|Papua New Guinea, Sepik River Area, Kwoma People, Shield, 1900s. Wood, 55 1/2" x 15 1/2" x 3 ¼" (141 x 39.4 x 8.3 cm). © Brooklyn Museum. (BMA-1608)|
The sculpting of wood is considered a task that ensures that the object created is a suitable dwelling-place for ancestral and natural forces. Shields such as this, which protect most of the holder’s body, were often produced to be displayed at shield feasts during the yam festivities. The parallel chevron lines in the center of this shield frame a face representing a protective family spirit.
|Papua New Guinea, East Sepik Province, Abelam People, Korumbo gable painting, 1900s. Painted bark, 73" x 44" x 3" (185.4 x 111.8 x 7.6 cm). © Brooklyn Museum. (BMA-5132)|
The Abelam are members of the Sepik language group. They are a farming society also involved with the cultivation of yams. Like many of the peoples in Papua New Guinea, traditionally much of their ritual life has been connected with spirits (ngwalndu) who temporarily interact with human beings. The korumbo (or kurambo) is a ceremonial structure, not really a meeting house, meant to lodge the ngwalndu on their visits for ceremonies that celebrate certain stages in the lives of men and women.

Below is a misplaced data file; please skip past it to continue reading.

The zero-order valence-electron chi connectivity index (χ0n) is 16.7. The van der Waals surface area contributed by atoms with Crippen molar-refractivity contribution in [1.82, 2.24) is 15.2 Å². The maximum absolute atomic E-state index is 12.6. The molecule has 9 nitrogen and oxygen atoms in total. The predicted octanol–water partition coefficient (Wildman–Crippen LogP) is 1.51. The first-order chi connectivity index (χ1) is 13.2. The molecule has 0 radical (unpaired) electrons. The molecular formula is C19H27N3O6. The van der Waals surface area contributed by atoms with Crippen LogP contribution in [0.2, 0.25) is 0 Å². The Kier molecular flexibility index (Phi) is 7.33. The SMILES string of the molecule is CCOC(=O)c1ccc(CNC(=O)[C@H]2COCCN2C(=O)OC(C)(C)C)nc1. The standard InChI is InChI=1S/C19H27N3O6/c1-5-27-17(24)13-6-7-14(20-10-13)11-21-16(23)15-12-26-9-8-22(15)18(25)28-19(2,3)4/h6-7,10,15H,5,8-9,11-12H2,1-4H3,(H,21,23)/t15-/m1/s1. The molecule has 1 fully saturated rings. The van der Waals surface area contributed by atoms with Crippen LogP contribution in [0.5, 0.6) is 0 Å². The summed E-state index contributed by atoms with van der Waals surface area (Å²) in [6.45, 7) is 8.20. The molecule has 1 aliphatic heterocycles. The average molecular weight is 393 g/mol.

The rich artistic expression of the Abelam is dominated by expressive painting. Paint was traditionally viewed as a mystic substance that endowed sculpted images of the spirits activity and power. During initiation ceremonies for young men, artists would carve or paint images of ngwalndu in order to ensure their presence and participation. The concentric lines painted around the eyes of this spirit make it a particularly expressive force.
|Papua New Guinea, from Yanaba, Egum Atoll, Milne Bay Province, Canoe splashboard (“rajim”). Painted and carved wood, 52 3/8" x 32 5/16" (133 x 82 cm). © Brooklyn Museum. (BMA-127)|
The Egum Atoll is home of the Massim people who live among the Trobriand Islands. The Massim culture covers an area of about 300 miles southeast and southwest from Milne Bay. It includes partially-submerged mountains and archipelagoes. One of the central cultural events among the Massim is the act of ceremonial gift-giving (kula) between islands.